SUNDAY CONVERSATIONS: Overseeing a wealth of Polish history and memories
NEW BRITAIN — Enter the special collections unit at the Central Connecticut State University library and you are entering a world of Polish history, culture, nostalgia and memories.
The large collection, located on the library’s second floor, offers information on every aspect of Polish life and includes 33,000 books, 2,000 periodicals and more than 300 movies. The CCSU collection, part of the university’s Polish Studies Program, provides the largest collection of Polish history and culture than any university in the state.
The program was founded 40 years ago and every year more and more books and materials are added for the benefit of students, scholars and interested residents.
The face of the program is Renata C. Vickrey, who, along with Ewa Wolynska, helps preserve the history and keeps the collection updated.
The 51-year-old Vickrey, a native of western Poland, moved to Connecticut 25 years ago. She began working for CCSU 23 years ago as a translator and interpreter and began working in the library in 1996. Three years ago she took over as university archivist and community outreach librarian.
In her role, Vickrey is responsible for the three archival collections: the university archives; the archives related to the gay and bisexual community; and the Connecticut Polish-American archives. An Avon resident, Vickrey is also on the advisory board of the Polish Studies Program and helps bring prominent speakers and exhibits to the university and promote events.
“We have a story to tell Poles and Polish-Americans,” said Vickrey of the collection. “Polish-Americans can come here and share their rich history and culture among themselves and — more importantly — can tell others.” The books in the archives cover every aspect of Polish life. They are available to any Connecticut resident to borrow and run the gamut from the history of Poland to Polish and Polish-American churches to Polish music and art, personal memoirs and fiction and non-fiction books on Poland.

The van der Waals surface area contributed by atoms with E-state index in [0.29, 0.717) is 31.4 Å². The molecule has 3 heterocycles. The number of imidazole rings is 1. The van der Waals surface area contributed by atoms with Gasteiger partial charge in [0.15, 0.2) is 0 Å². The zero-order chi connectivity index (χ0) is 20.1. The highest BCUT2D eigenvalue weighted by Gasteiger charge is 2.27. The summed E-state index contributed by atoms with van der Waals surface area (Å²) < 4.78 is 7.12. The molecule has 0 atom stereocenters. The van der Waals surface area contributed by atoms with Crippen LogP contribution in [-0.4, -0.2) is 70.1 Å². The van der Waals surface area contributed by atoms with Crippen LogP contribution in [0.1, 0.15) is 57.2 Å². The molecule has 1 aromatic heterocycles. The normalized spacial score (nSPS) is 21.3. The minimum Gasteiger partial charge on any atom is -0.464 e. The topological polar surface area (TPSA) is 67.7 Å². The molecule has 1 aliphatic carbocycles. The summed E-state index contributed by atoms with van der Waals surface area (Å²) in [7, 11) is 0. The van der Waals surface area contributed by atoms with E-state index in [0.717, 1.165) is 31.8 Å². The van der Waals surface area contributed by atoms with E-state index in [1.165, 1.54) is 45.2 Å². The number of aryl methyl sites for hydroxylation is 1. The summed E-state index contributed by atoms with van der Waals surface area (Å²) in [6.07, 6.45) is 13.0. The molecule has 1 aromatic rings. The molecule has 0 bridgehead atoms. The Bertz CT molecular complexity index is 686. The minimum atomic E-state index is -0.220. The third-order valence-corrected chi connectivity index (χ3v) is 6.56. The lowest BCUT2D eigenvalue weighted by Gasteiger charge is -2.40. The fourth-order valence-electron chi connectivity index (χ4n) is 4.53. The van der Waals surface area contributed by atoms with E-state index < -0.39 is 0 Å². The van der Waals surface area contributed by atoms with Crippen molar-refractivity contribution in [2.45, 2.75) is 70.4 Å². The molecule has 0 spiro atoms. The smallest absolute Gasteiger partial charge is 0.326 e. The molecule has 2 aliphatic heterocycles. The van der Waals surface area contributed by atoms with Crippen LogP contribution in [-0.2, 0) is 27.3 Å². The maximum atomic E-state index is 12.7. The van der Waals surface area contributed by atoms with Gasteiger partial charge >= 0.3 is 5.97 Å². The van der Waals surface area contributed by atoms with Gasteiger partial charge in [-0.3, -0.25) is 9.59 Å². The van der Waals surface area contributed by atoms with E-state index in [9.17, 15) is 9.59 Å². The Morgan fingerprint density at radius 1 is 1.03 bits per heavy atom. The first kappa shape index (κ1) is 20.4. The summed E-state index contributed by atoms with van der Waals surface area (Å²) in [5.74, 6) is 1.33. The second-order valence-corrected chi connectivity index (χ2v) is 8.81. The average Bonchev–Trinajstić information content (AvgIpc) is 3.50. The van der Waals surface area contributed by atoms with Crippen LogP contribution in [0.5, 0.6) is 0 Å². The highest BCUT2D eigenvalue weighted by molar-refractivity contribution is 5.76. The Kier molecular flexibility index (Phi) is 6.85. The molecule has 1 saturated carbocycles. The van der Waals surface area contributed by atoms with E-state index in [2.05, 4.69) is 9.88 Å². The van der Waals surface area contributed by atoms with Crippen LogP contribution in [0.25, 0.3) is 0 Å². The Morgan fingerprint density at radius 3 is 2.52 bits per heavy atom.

Vickrey said there is also a large number of “underground publications during and after World War II that could not be published in Poland. We also, of course, have books related to the Solidarity movement.” Vickrey said the university “constantly gets materials donated from different organizations and individuals” as well as financial donations to purchase more materials and preserve the archives.
“We feel like we are stewards of our history,” Vickrey said. “There is also a lot of New Britain history. We have hundreds of pages of material related to this history of Poles in the city and Connecticut as a whole.” Vickrey said her job is never boring because “I’m working with living history. I get to know the history of the community and why the Polish-American community evolved the way it did. I not only learn the history, but get to preserve it for the next generation.” About 300 CCSU students take advantage of the Polish Studies Program. Students, Vckrey said, take courses in history classes. In addition, she said, students who are in the Art Department, Design and Communications also take advantage of the resources in the program.
For more information on the program, Call Vickrey weekdays, at (860) 832-2085.
Vickrey recently sat down to discuss the biggest areas of growth within the program, among other issues.
Robert Storace: The Polish Studies Program began at CCSU in 1974. What are the biggest areas of growth in the past 40 years?
Renata Vickrey: The public programming has had an increased number of lectures, exhibits, movie showings and concerts. And, the digitalization of archival materials gives us greater exposure to researchers and we have increased the number of inquiries from scholars from Poland and elsewhere and also requests for content of the archival collection.
Storace: Tell us about the 40th anniversary celebration this year of the program?
Vickrey: The 40th anniversary banquet will begin at 5 p.m. on Oct. 19 at Alumni Hall. More information is forthcoming. We are inviting people who are important to Poles on a national and international level. We are also inviting government officials and representatives of the Polish government. We will also recognize people who have made great contributions to the program over the years.
Storace: What gives you the most satisfaction working for the program?
Vickrey: I am Polish and I was educated in Poland. I am very proud of who I am and I want to share the history of Poland and the rich culture of Poland, not only with my children but also with others including students, faculty members, colleagues and people who live in the community.
Storace: Tell us about the various scholarships offered by the program and how people can apply?
Vickrey: The scholarships are listed on the Polish Studies Program website (www.ccsu.edu/polishstudies). One of the scholarships is the Stanislaus A. Blejwas Memorial Scholarship. It was established in memory of the late professor Blejwas who built the Polish Studies Program.
Robert Storace can be reached at (860) 225-4601, ext. 223, or at firstname.lastname@example.org.